2 ex-cops won't be charged over mocking Snapchat video
Criminal charges will not be filed against two former Detroit police officers who were heard on a Snapchat video mocking a black motorist after a traffic stop in January, Wayne County Prosecutor Kym Worthy said Tuesday.
“A thorough and complete review of the allegations against former Detroit Police Department Corporal Gary Steele and Officer Michael Garrison shows reprehensible, disturbing and unprofessional conduct following a January 29, 2019 police stop of a 24-year-old woman," Worthy said in a statement.
"However, we are charged with determining whether there is sufficient evidence to charge a crime," she said. "There is insufficient evidence to criminally charge either officer. The allegations reviewed could support other possible liability.”
Steele posted the video after a Jan. 29 traffic stop on Detroit's west side.
Steele and his partner Garrison, who are white, are heard on the video mocking Ariel Moore, the woman they'd pulled over.
The video, first aired by WXYZ-TV (Ch. 7) shows Moore walking home as Steele says "priceless" and "bye Felicia" with caption tags that read, "What black girl magic looks like," and "celebrating Black History Month."
Garrison is allegedly heard on the video saying "walk of shame."
Police Chief James Craig fired Steele and Garrison and the department submitted a warrant request to Wayne County prosecutors for possible criminal charges against Steele. He declined to comment Tuesday, saying he had not been notified of the decision by the prosecutor's office.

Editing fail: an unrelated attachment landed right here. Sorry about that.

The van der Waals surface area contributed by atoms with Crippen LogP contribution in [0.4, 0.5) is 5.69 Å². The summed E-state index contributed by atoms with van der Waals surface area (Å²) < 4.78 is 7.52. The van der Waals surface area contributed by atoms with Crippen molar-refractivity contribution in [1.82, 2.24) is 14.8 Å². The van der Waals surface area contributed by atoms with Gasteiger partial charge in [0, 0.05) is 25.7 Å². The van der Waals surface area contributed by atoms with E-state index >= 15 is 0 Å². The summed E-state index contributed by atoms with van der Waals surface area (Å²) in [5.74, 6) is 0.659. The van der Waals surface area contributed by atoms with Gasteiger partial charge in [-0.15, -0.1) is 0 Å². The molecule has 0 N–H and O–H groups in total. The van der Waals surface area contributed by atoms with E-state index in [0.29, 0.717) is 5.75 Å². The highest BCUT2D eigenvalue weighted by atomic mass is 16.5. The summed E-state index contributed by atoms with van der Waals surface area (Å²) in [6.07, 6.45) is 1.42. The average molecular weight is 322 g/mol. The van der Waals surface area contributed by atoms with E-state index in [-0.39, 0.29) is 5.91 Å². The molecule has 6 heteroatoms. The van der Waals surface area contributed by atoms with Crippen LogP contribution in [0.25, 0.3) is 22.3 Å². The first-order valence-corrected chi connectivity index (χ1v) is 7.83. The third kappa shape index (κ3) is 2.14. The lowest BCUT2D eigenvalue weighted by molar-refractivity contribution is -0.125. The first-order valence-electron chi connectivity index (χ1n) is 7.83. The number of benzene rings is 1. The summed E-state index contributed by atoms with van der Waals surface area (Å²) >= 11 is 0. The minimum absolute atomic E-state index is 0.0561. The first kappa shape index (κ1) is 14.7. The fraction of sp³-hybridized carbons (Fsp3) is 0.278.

In a news release, Worthy's office said Steele did not create the video while conducting police business or while using police property. "The video was taken after, not during, the time the citizen was in custody," the release says. "There is insufficient evidence to show that during his interaction with the woman that he treated the woman unfairly or inequitably during the official police interaction."
After the video surfaced, Craig launched two investigations: An internal probe into the video itself; and an "environmental audit" of the 6th Precinct, where the two officers were assigned, to determine whether there was widespread racial animosity among officers.
In March, Craig said the audit found a racial divide, adding that Steele and Garrison fueled many of the hostilities. The chief said the two cops would often target black citizens to tow their vehicles at the end of their shift so they didn't have to respond to other runs.
Worthy also declined to issue charges against Steele in connection with an incident May 31, 2018, in which the officer arrested a woman while she was holding her infant child.
The prosecutor's office gave this account of the incident, which it said was captured on body cameras worn by Steele and other officers:
The woman, 23, admitted to police she had shot at someone else and claimed self-defense. When Steele told her she would be arrested, she refused to give the child to another officer for safekeeping until her mother arrived.
Steele offered to let the woman call her mother to get the baby but the woman declined, saying she wanted to walk a block away to give the infant to someone.
Steele told officers to take the child, which they did safely, but slipped her arm free when Steele went to arrest her and suffered a broken arm as the officer tried to handcuff her.
"The victim was objectively resisting arrest when her arm was fractured as Steele was trying to handcuff her," the prosecutor's office said in its statement. "The victim backed away repeatedly and said that she was not going to be arrested."
The statement added that Steele's force "appears reasonable and not done intentionally to cause harm."